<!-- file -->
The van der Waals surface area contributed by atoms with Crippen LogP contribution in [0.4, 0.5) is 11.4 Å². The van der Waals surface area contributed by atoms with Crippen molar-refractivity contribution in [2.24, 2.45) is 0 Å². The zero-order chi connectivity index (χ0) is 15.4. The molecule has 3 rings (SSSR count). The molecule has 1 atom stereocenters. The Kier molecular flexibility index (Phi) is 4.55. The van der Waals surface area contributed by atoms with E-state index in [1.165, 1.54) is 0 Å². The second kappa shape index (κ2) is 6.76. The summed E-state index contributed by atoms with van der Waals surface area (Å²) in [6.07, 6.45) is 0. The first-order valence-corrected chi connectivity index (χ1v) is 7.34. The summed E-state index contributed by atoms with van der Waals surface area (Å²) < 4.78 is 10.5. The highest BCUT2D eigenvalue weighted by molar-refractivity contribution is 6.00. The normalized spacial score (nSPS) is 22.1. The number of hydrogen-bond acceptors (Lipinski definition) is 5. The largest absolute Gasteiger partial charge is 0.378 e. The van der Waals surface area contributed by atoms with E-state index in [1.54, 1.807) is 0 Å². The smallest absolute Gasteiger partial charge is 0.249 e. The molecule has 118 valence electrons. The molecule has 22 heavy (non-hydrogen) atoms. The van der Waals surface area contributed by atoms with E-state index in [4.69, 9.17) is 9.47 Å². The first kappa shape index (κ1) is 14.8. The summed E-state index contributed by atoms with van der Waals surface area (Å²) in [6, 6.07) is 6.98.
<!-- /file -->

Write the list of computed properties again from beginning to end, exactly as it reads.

The van der Waals surface area contributed by atoms with Crippen LogP contribution in [0.4, 0.5) is 11.4 Å². The van der Waals surface area contributed by atoms with Crippen molar-refractivity contribution in [2.24, 2.45) is 0 Å². The zero-order chi connectivity index (χ0) is 15.4. The molecule has 3 rings (SSSR count). The molecule has 1 atom stereocenters. The Kier molecular flexibility index (Phi) is 4.55. The van der Waals surface area contributed by atoms with E-state index in [1.165, 1.54) is 0 Å². The second kappa shape index (κ2) is 6.76. The summed E-state index contributed by atoms with van der Waals surface area (Å²) in [6.07, 6.45) is 0. The first-order valence-corrected chi connectivity index (χ1v) is 7.34. The summed E-state index contributed by atoms with van der Waals surface area (Å²) < 4.78 is 10.5. The highest BCUT2D eigenvalue weighted by molar-refractivity contribution is 6.00. The normalized spacial score (nSPS) is 22.1. The number of hydrogen-bond acceptors (Lipinski definition) is 5. The largest absolute Gasteiger partial charge is 0.378 e. The van der Waals surface area contributed by atoms with E-state index in [1.54, 1.807) is 0 Å². The smallest absolute Gasteiger partial charge is 0.249 e. The molecule has 118 valence electrons. The molecule has 22 heavy (non-hydrogen) atoms. The van der Waals surface area contributed by atoms with E-state index in [4.69, 9.17) is 9.47 Å². The first kappa shape index (κ1) is 14.8. The summed E-state index contributed by atoms with van der Waals surface area (Å²) in [6, 6.07) is 6.98.